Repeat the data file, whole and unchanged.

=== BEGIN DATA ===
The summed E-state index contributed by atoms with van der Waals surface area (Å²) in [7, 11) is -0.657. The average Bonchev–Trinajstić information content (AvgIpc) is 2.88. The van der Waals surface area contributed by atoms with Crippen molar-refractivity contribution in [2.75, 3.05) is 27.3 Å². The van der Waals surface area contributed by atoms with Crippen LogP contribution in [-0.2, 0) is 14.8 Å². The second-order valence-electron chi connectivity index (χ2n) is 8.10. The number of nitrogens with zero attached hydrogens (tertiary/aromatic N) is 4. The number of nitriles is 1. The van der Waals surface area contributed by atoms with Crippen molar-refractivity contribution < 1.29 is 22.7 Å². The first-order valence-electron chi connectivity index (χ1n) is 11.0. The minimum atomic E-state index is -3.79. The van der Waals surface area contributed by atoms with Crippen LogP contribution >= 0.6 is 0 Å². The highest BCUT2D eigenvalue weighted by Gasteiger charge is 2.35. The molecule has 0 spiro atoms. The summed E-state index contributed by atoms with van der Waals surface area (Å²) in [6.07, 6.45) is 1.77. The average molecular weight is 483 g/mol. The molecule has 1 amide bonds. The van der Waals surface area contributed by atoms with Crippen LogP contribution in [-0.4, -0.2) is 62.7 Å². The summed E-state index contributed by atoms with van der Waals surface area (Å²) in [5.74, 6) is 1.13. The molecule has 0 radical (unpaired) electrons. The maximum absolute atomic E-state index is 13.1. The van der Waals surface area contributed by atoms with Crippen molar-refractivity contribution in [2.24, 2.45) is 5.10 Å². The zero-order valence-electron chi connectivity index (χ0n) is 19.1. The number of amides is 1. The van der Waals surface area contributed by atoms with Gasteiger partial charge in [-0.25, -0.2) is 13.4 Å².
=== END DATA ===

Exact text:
The summed E-state index contributed by atoms with van der Waals surface area (Å²) in [7, 11) is -0.657. The average Bonchev–Trinajstić information content (AvgIpc) is 2.88. The van der Waals surface area contributed by atoms with Crippen molar-refractivity contribution in [2.75, 3.05) is 27.3 Å². The van der Waals surface area contributed by atoms with Crippen LogP contribution in [-0.2, 0) is 14.8 Å². The second-order valence-electron chi connectivity index (χ2n) is 8.10. The number of nitrogens with zero attached hydrogens (tertiary/aromatic N) is 4. The number of nitriles is 1. The van der Waals surface area contributed by atoms with Crippen molar-refractivity contribution < 1.29 is 22.7 Å². The first-order valence-electron chi connectivity index (χ1n) is 11.0. The minimum atomic E-state index is -3.79. The van der Waals surface area contributed by atoms with Crippen LogP contribution >= 0.6 is 0 Å². The highest BCUT2D eigenvalue weighted by Gasteiger charge is 2.35. The molecule has 0 spiro atoms. The summed E-state index contributed by atoms with van der Waals surface area (Å²) in [6.07, 6.45) is 1.77. The average molecular weight is 483 g/mol. The molecule has 1 amide bonds. The van der Waals surface area contributed by atoms with Crippen LogP contribution in [-0.4, -0.2) is 62.7 Å². The summed E-state index contributed by atoms with van der Waals surface area (Å²) in [5.74, 6) is 1.13. The molecule has 0 radical (unpaired) electrons. The maximum absolute atomic E-state index is 13.1. The van der Waals surface area contributed by atoms with Crippen molar-refractivity contribution in [2.24, 2.45) is 5.10 Å². The zero-order valence-electron chi connectivity index (χ0n) is 19.1. The number of amides is 1. The van der Waals surface area contributed by atoms with Gasteiger partial charge in [-0.25, -0.2) is 13.4 Å².